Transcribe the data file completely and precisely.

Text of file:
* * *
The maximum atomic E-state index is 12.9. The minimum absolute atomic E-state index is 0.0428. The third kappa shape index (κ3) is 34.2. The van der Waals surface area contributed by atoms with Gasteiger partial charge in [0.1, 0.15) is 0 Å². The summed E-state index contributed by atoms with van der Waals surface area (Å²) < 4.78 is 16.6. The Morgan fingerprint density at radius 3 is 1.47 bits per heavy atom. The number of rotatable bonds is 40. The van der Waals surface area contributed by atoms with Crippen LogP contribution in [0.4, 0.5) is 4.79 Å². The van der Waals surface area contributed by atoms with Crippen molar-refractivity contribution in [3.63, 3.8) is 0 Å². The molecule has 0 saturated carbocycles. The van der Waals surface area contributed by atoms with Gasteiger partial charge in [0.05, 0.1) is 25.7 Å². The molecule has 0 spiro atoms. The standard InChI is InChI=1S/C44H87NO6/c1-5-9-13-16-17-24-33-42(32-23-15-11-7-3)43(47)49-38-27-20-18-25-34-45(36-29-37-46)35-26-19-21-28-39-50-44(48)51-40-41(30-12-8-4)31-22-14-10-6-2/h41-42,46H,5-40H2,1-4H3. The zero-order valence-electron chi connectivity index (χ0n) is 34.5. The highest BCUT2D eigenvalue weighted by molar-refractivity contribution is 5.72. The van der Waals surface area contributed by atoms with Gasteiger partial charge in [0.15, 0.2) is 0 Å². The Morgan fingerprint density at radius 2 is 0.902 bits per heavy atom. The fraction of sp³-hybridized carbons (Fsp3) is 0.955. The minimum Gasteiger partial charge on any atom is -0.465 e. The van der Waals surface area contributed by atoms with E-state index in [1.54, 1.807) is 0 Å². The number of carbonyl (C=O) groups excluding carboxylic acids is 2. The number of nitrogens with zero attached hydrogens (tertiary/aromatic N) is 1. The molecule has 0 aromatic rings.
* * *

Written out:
The maximum atomic E-state index is 12.9. The minimum absolute atomic E-state index is 0.0428. The third kappa shape index (κ3) is 34.2. The van der Waals surface area contributed by atoms with Gasteiger partial charge in [0.1, 0.15) is 0 Å². The summed E-state index contributed by atoms with van der Waals surface area (Å²) < 4.78 is 16.6. The Morgan fingerprint density at radius 3 is 1.47 bits per heavy atom. The number of rotatable bonds is 40. The van der Waals surface area contributed by atoms with Crippen LogP contribution in [0.4, 0.5) is 4.79 Å². The van der Waals surface area contributed by atoms with Crippen molar-refractivity contribution in [3.63, 3.8) is 0 Å². The molecule has 0 saturated carbocycles. The van der Waals surface area contributed by atoms with Gasteiger partial charge in [0.05, 0.1) is 25.7 Å². The molecule has 0 spiro atoms. The standard InChI is InChI=1S/C44H87NO6/c1-5-9-13-16-17-24-33-42(32-23-15-11-7-3)43(47)49-38-27-20-18-25-34-45(36-29-37-46)35-26-19-21-28-39-50-44(48)51-40-41(30-12-8-4)31-22-14-10-6-2/h41-42,46H,5-40H2,1-4H3. The zero-order valence-electron chi connectivity index (χ0n) is 34.5. The highest BCUT2D eigenvalue weighted by molar-refractivity contribution is 5.72. The van der Waals surface area contributed by atoms with Gasteiger partial charge in [0.15, 0.2) is 0 Å². The Morgan fingerprint density at radius 2 is 0.902 bits per heavy atom. The fraction of sp³-hybridized carbons (Fsp3) is 0.955. The minimum Gasteiger partial charge on any atom is -0.465 e. The van der Waals surface area contributed by atoms with E-state index in [1.54, 1.807) is 0 Å². The number of carbonyl (C=O) groups excluding carboxylic acids is 2. The number of nitrogens with zero attached hydrogens (tertiary/aromatic N) is 1. The molecule has 0 aromatic rings.